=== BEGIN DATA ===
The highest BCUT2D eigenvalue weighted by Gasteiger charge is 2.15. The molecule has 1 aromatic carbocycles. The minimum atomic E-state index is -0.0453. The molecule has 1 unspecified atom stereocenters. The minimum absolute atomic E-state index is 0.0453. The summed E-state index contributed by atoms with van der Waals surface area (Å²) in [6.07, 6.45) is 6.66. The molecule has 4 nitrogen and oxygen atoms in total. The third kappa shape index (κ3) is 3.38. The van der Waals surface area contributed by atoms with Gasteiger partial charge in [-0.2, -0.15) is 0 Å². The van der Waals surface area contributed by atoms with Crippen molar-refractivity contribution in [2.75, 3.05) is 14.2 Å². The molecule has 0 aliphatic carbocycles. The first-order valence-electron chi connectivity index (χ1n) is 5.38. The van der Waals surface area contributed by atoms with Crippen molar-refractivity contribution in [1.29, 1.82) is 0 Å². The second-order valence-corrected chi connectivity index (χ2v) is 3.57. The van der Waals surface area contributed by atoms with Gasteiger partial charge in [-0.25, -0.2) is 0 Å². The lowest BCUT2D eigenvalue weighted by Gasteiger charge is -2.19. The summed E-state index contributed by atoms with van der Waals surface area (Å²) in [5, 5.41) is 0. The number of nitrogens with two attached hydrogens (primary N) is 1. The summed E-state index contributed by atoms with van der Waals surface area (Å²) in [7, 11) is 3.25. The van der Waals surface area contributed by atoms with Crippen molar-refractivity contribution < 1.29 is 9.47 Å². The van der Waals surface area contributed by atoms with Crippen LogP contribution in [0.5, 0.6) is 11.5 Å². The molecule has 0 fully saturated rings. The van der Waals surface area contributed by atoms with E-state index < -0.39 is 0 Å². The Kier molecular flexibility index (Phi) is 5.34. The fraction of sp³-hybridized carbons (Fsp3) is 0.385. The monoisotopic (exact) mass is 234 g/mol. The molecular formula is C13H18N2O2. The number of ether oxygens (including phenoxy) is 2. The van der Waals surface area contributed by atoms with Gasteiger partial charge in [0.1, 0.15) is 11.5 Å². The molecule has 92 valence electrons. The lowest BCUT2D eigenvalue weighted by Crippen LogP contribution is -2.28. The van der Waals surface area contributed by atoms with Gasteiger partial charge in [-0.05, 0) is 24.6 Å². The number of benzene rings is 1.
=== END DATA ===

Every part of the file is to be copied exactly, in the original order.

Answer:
The highest BCUT2D eigenvalue weighted by Gasteiger charge is 2.15. The molecule has 1 aromatic carbocycles. The minimum atomic E-state index is -0.0453. The molecule has 1 unspecified atom stereocenters. The minimum absolute atomic E-state index is 0.0453. The summed E-state index contributed by atoms with van der Waals surface area (Å²) in [6.07, 6.45) is 6.66. The molecule has 4 nitrogen and oxygen atoms in total. The third kappa shape index (κ3) is 3.38. The van der Waals surface area contributed by atoms with Gasteiger partial charge in [-0.2, -0.15) is 0 Å². The van der Waals surface area contributed by atoms with Crippen molar-refractivity contribution in [2.75, 3.05) is 14.2 Å². The molecule has 0 aliphatic carbocycles. The first-order valence-electron chi connectivity index (χ1n) is 5.38. The van der Waals surface area contributed by atoms with Crippen molar-refractivity contribution in [1.29, 1.82) is 0 Å². The second-order valence-corrected chi connectivity index (χ2v) is 3.57. The van der Waals surface area contributed by atoms with Gasteiger partial charge in [-0.25, -0.2) is 0 Å². The lowest BCUT2D eigenvalue weighted by Gasteiger charge is -2.19. The summed E-state index contributed by atoms with van der Waals surface area (Å²) in [5, 5.41) is 0. The number of nitrogens with two attached hydrogens (primary N) is 1. The summed E-state index contributed by atoms with van der Waals surface area (Å²) in [7, 11) is 3.25. The van der Waals surface area contributed by atoms with Crippen molar-refractivity contribution < 1.29 is 9.47 Å². The van der Waals surface area contributed by atoms with Crippen LogP contribution in [0.5, 0.6) is 11.5 Å². The molecule has 0 fully saturated rings. The van der Waals surface area contributed by atoms with E-state index < -0.39 is 0 Å². The Kier molecular flexibility index (Phi) is 5.34. The fraction of sp³-hybridized carbons (Fsp3) is 0.385. The monoisotopic (exact) mass is 234 g/mol. The molecular formula is C13H18N2O2. The number of ether oxygens (including phenoxy) is 2. The van der Waals surface area contributed by atoms with Gasteiger partial charge in [0.1, 0.15) is 11.5 Å². The molecule has 92 valence electrons. The lowest BCUT2D eigenvalue weighted by Crippen LogP contribution is -2.28. The van der Waals surface area contributed by atoms with Gasteiger partial charge in [-0.05, 0) is 24.6 Å². The number of benzene rings is 1.